Madge Herron: Irish Woman Poet

Madge Herron (1916  – 2002) was born in poverty in Donegal, acted in the Abbey Theatre and became something of a bag lady in North London, where she also became an active participant in the 60s and 70s poetry scene. She published very little, preferring to preform her poetry live. The North, Good Friday, and Ezra Pound was published in Pillars of the House, An Anthology of Verse by Irish Women (Ed. A.A Kelly, Wolfhound Press, Dublin 1987).

The North, Good Friday, and Ezra Pound

Listening to that blackguard
heap abuse upon the bonhams
has me drenched.
If He can see fit
to making a row the
like of that —
and they but a few days old,
what will happen
the day He sticks them?
From now on
it’s plush velvet for me
I refuse to settle for anything less.
I put it to him
and his reply was?
I could go and kiss his arse
but what brings you?
on this of all days,
Good Friday.
the ceiling low,
the house surrounded by soldiers,
and me entirely convinced
I am the mother of one,
I forget his name right now,
all morning.
I’ve been sending myself up.
I’m a great one for make-believe,
I was put out of heaven for it.
They said, you lack initiative
go and fetch us a million
Green Shield stamps
and we will give you
another chance.
It was a tremendous challenge.
When you are eighteen
you feel you can go anywhere.
At the same time,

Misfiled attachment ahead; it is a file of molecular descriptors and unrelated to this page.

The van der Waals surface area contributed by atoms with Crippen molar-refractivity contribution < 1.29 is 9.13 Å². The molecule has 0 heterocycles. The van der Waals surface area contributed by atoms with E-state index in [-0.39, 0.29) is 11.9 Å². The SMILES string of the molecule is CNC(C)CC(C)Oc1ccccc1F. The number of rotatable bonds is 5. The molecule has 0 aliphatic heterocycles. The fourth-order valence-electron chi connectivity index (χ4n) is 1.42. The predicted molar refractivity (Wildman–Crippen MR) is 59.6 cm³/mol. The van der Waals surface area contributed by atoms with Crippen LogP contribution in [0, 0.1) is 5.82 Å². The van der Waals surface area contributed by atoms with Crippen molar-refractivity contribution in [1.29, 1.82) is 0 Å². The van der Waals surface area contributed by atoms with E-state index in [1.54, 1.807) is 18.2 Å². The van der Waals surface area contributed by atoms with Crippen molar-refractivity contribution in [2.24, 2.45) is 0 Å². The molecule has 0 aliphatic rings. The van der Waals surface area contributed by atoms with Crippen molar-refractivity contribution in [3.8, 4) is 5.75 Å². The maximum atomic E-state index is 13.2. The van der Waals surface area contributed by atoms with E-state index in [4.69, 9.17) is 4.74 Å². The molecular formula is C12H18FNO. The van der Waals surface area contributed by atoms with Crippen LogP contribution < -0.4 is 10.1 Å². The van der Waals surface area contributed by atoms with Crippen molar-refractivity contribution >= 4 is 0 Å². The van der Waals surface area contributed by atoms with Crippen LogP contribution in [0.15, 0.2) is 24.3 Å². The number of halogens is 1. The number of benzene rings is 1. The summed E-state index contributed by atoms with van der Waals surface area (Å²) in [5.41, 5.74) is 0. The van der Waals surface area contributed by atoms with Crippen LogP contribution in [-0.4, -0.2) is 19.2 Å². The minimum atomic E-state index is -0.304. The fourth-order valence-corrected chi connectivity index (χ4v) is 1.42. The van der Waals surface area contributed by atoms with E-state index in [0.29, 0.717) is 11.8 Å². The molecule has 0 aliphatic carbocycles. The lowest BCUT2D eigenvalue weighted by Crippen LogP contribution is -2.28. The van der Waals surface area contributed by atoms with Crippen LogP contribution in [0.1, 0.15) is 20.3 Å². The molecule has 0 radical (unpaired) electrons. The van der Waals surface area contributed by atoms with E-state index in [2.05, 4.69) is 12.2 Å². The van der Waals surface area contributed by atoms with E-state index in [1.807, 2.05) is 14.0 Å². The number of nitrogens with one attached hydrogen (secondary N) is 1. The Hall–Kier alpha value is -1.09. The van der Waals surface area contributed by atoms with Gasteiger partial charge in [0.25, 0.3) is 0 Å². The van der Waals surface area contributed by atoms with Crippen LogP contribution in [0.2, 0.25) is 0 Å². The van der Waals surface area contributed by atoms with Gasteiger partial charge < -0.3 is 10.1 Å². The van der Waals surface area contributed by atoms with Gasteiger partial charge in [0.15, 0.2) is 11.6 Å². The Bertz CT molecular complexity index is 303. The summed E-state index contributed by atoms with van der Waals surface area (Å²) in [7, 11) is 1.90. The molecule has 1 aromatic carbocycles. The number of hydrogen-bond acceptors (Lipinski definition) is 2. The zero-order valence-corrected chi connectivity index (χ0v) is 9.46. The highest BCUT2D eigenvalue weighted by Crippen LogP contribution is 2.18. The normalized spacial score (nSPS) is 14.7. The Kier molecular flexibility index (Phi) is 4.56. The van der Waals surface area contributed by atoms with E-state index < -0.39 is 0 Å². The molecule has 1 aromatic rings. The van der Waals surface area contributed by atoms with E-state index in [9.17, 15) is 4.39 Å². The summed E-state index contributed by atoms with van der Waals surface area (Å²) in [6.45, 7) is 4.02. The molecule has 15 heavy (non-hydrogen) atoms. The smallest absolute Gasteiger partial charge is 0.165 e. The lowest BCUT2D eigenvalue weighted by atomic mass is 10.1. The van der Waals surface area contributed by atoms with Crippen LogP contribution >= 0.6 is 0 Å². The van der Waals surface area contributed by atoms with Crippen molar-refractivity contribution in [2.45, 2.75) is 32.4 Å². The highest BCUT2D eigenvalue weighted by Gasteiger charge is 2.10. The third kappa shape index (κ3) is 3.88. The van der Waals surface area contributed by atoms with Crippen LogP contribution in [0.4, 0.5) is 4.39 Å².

you can go bloody no place.
I tallyho’d back on to earth
one Christmas Eve
coming in low
over the Urals.
That great slug of a beast
Yeats saw tiptoeing towards Bethlehem,
that was me.
Have you ever been to Russia
Mr. Pound?
In the Urals
there are these draught corridors,
they go in and out like melodeons,
the music they make
has a static effect on
the winds above.
You don’t get buffeted
neither are you sucked in.
I was thinking Mr. Pound:
a couple of hundred years from now
you will be a forest
night bellowing the bat to prayer.
Ever since I read
you had gone
and turned yourself into a tree
I had a feeling I ought
to go and stand next to you.
I was on my way to you with a looking glass
when the weather broke
and I had to turn back.
How come? ’Tis Sappho
who loved Atthis long ago
rocks your child to sleep?
That one never had a head for heights!
Call to her to come down
before she hurts herself.
Once, she was my neighbour,
she owned a black pig.
Oh! many a Sunday after mass,
I have stood and watched them copulate.
The immensity
of what has happened to you,
has you subdued.
The lullaby is all gone out of you.
What? No little song for me?
(little brown elf —
a song, a song?)
Go crack the bell black
dome of night!
Slip through and grab the moon,
furl her out.
Be quick about it.
Last time they threatened you
it was in Islamic,
now it’s the man
with the see-through mint.
Get up in the rafters
and hide yourself,
while I go and open the door.
It would never do
if one of them
was to take you
for an IRA man.
I have no way
of proving
you really are
Ezra Pound!


5 thoughts on “Madge Herron: Irish Woman Poet

  1. I remember Madge Herron on the streets of Kentish Town in the 1970’s with her dogs in shopping bags. She would recite poetry on the street for us. Happy times indeed.

    Liked by 1 person

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